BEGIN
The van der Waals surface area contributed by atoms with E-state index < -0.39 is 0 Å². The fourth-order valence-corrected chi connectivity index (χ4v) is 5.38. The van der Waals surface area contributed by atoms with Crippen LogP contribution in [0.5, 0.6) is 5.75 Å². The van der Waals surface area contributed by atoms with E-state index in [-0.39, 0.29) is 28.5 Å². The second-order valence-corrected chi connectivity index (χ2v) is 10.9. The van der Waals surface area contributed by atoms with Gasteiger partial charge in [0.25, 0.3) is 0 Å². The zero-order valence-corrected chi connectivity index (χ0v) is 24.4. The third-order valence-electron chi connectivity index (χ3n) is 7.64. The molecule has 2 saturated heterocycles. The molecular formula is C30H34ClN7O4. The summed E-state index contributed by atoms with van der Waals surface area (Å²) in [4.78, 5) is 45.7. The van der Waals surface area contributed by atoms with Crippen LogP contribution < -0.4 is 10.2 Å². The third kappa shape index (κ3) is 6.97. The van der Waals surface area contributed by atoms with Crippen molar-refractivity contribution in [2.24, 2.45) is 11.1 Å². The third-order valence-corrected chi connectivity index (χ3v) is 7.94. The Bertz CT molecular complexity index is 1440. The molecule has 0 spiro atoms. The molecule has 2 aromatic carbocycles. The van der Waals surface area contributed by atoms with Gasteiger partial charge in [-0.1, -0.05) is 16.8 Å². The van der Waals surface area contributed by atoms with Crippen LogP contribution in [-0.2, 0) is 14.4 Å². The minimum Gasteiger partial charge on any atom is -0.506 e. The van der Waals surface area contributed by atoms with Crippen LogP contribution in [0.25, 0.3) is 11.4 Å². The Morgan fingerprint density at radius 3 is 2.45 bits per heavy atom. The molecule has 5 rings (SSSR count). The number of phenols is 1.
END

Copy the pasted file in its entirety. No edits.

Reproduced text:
The van der Waals surface area contributed by atoms with E-state index < -0.39 is 0 Å². The fourth-order valence-corrected chi connectivity index (χ4v) is 5.38. The van der Waals surface area contributed by atoms with Crippen LogP contribution in [0.5, 0.6) is 5.75 Å². The van der Waals surface area contributed by atoms with E-state index in [-0.39, 0.29) is 28.5 Å². The second-order valence-corrected chi connectivity index (χ2v) is 10.9. The van der Waals surface area contributed by atoms with Gasteiger partial charge in [0.25, 0.3) is 0 Å². The zero-order valence-corrected chi connectivity index (χ0v) is 24.4. The third-order valence-electron chi connectivity index (χ3n) is 7.64. The molecule has 2 saturated heterocycles. The molecular formula is C30H34ClN7O4. The summed E-state index contributed by atoms with van der Waals surface area (Å²) in [4.78, 5) is 45.7. The van der Waals surface area contributed by atoms with Crippen LogP contribution < -0.4 is 10.2 Å². The third kappa shape index (κ3) is 6.97. The van der Waals surface area contributed by atoms with Crippen molar-refractivity contribution in [2.24, 2.45) is 11.1 Å². The third-order valence-corrected chi connectivity index (χ3v) is 7.94. The Bertz CT molecular complexity index is 1440. The molecule has 0 spiro atoms. The molecule has 2 aromatic carbocycles. The van der Waals surface area contributed by atoms with Gasteiger partial charge in [-0.1, -0.05) is 16.8 Å². The van der Waals surface area contributed by atoms with Crippen LogP contribution in [-0.2, 0) is 14.4 Å². The minimum Gasteiger partial charge on any atom is -0.506 e. The van der Waals surface area contributed by atoms with Crippen LogP contribution in [0.25, 0.3) is 11.4 Å². The Morgan fingerprint density at radius 3 is 2.45 bits per heavy atom. The molecule has 5 rings (SSSR count). The number of phenols is 1.